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All eyes on task

We did it…we got 70 students through the speed of sound lab in 80 minutes.  We used two computers with Lab Pro and microphone sensor.  They did it in groups of around 8 in shifts.  It worked because:

– All students were interested in what they were doing.

Pretty fine data!

– Everyone was engaged and on task…no bystanders

– They asked for assistance when required.

Reading a for several

Some obervations I made during this activity were that they were able to sketch the graph onto a blank page very easily.  I believe this is because they are used to copying diagrams and information from the blackboard daily.  They get no handouts and don’t use computers.  Their penmanship is all excellent.

No spectator physicists on this team

While all this was going on, we sent a group of 4 out to a space between houses to conduct a low tech version by making echoes off the houses.  This was difficult as the echoes were quite close together so timing and counting was an issue but with a little assistance they got good results.  The residents of the houses found it all quite unusual.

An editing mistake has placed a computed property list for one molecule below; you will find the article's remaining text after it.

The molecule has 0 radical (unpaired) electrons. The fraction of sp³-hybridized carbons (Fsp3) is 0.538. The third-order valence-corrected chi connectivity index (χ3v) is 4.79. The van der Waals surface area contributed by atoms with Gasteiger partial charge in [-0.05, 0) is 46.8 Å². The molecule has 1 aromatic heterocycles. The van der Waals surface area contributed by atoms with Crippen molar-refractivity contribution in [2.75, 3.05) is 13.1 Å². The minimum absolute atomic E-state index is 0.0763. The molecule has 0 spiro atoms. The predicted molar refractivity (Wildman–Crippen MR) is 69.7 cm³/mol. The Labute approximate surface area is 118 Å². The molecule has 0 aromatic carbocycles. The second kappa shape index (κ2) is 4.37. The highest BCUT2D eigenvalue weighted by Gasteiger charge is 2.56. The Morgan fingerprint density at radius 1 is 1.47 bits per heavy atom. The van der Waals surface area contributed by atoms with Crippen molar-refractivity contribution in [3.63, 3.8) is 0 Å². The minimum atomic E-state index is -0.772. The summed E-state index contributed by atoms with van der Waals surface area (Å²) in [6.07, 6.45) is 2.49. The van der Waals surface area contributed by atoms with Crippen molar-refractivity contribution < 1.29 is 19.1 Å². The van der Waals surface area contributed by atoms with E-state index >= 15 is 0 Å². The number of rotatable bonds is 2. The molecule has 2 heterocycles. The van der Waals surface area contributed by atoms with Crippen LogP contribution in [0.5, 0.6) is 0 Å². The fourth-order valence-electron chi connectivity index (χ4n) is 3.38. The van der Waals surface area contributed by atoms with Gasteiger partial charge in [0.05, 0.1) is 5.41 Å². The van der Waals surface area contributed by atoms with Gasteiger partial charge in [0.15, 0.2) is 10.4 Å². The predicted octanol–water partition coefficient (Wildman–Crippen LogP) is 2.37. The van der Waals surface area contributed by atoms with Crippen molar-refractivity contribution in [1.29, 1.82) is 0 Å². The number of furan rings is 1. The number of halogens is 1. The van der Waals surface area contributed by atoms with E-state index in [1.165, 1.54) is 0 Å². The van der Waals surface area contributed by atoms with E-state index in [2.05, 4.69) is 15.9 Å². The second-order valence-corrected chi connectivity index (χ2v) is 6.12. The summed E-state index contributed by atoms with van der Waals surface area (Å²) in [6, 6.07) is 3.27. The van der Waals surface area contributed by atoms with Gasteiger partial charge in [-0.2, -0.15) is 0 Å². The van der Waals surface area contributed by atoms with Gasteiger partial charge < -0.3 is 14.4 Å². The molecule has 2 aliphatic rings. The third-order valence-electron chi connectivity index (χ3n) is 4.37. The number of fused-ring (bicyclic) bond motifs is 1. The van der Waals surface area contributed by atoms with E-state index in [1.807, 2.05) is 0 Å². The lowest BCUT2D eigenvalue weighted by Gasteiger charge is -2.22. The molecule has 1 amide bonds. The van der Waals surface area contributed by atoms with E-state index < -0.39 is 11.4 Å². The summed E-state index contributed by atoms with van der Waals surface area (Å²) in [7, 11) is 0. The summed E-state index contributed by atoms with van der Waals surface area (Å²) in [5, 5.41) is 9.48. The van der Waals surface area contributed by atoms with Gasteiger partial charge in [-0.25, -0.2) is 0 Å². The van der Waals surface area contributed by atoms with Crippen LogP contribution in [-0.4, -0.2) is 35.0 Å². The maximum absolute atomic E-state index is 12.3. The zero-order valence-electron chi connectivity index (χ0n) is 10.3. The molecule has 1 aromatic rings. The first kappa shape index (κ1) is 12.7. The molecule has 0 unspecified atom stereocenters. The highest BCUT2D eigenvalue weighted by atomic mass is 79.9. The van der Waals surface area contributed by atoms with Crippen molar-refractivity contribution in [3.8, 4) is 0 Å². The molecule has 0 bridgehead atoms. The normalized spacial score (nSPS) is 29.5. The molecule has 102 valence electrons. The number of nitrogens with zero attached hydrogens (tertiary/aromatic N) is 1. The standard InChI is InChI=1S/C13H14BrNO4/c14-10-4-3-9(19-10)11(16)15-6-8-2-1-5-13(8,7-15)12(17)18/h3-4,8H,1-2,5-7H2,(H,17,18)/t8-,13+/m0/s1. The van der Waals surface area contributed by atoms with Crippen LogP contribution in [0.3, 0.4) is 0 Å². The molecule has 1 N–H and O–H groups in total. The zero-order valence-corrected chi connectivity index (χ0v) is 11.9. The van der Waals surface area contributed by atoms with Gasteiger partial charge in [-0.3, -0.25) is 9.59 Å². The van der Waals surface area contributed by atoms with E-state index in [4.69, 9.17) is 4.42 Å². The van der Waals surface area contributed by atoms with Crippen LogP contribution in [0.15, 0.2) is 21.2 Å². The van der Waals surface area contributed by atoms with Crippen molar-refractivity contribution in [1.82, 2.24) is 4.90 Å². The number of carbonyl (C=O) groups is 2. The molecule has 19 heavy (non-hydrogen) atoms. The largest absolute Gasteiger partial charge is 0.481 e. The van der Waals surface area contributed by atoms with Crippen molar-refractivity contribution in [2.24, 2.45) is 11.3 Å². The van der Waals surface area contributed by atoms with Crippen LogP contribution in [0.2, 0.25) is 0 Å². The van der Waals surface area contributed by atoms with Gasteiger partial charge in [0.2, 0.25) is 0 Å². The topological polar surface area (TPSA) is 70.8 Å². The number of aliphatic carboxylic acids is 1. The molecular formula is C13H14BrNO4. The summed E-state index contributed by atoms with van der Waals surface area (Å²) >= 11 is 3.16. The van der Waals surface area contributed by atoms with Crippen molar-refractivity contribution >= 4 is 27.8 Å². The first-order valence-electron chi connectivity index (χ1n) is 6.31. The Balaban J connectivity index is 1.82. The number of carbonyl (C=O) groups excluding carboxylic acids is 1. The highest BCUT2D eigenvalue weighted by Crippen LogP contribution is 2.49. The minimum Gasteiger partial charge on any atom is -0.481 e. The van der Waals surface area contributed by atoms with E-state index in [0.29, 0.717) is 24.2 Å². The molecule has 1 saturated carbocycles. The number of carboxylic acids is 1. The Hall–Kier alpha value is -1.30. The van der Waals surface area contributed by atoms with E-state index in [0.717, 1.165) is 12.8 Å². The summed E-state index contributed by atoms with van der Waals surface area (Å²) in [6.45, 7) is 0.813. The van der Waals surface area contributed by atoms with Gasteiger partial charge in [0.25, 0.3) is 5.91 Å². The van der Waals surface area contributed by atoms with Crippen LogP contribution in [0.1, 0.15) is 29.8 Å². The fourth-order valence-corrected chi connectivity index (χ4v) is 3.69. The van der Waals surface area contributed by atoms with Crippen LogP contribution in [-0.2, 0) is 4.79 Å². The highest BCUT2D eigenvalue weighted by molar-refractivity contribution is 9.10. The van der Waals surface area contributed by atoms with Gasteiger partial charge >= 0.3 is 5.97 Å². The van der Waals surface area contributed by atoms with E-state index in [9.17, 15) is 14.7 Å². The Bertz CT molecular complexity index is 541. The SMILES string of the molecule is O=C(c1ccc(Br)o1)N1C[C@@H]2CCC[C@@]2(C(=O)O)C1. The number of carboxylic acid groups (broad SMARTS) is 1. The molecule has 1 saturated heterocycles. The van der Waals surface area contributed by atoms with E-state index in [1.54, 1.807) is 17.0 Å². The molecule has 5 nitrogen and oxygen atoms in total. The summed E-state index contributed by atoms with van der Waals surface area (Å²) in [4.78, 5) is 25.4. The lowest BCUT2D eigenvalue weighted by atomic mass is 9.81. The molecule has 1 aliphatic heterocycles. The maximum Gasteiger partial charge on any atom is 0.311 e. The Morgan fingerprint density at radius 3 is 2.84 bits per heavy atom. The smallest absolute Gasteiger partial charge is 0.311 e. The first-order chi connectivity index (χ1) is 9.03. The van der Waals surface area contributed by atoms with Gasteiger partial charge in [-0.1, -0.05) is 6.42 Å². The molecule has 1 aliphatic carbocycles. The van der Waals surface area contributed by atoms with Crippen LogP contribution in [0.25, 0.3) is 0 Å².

As the first in school experiment for DST, I am pleased to report it was a success.


  1. Amazing! I am on fire because this is so motivational!!!

  2. Wow, 70 students in 80 minutes! That is pretty impressive.

    I’m pretty sure our class took at least that long with a quarter the students and five times the computers. I bet being able to copy complicated graphs easily is a really useful skill. I remember spending way too much time tracing the graph over the computer monitor.

    Congratulations on such successful science! I look forward to reading more of your experiments and interactions with the students!

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